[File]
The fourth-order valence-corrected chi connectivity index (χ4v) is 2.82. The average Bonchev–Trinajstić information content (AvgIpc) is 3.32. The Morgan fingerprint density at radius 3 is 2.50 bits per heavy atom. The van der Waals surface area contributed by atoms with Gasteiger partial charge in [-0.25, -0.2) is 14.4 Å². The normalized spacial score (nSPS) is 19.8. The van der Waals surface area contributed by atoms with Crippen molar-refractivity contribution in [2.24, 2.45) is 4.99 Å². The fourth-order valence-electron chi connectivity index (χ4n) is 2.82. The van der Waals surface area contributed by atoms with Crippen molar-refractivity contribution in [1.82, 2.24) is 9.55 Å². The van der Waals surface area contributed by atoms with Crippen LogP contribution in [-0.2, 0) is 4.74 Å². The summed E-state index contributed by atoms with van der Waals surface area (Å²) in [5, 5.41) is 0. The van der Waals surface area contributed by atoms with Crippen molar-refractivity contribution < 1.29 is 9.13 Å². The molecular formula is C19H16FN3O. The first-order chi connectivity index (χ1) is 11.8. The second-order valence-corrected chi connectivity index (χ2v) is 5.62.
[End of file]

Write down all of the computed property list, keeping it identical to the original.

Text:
The fourth-order valence-corrected chi connectivity index (χ4v) is 2.82. The average Bonchev–Trinajstić information content (AvgIpc) is 3.32. The Morgan fingerprint density at radius 3 is 2.50 bits per heavy atom. The van der Waals surface area contributed by atoms with Gasteiger partial charge in [-0.25, -0.2) is 14.4 Å². The normalized spacial score (nSPS) is 19.8. The van der Waals surface area contributed by atoms with Crippen molar-refractivity contribution in [2.24, 2.45) is 4.99 Å². The fourth-order valence-electron chi connectivity index (χ4n) is 2.82. The van der Waals surface area contributed by atoms with Crippen molar-refractivity contribution in [1.82, 2.24) is 9.55 Å². The van der Waals surface area contributed by atoms with Crippen LogP contribution in [-0.2, 0) is 4.74 Å². The summed E-state index contributed by atoms with van der Waals surface area (Å²) in [5, 5.41) is 0. The van der Waals surface area contributed by atoms with Crippen molar-refractivity contribution < 1.29 is 9.13 Å². The molecular formula is C19H16FN3O. The first-order chi connectivity index (χ1) is 11.8. The second-order valence-corrected chi connectivity index (χ2v) is 5.62.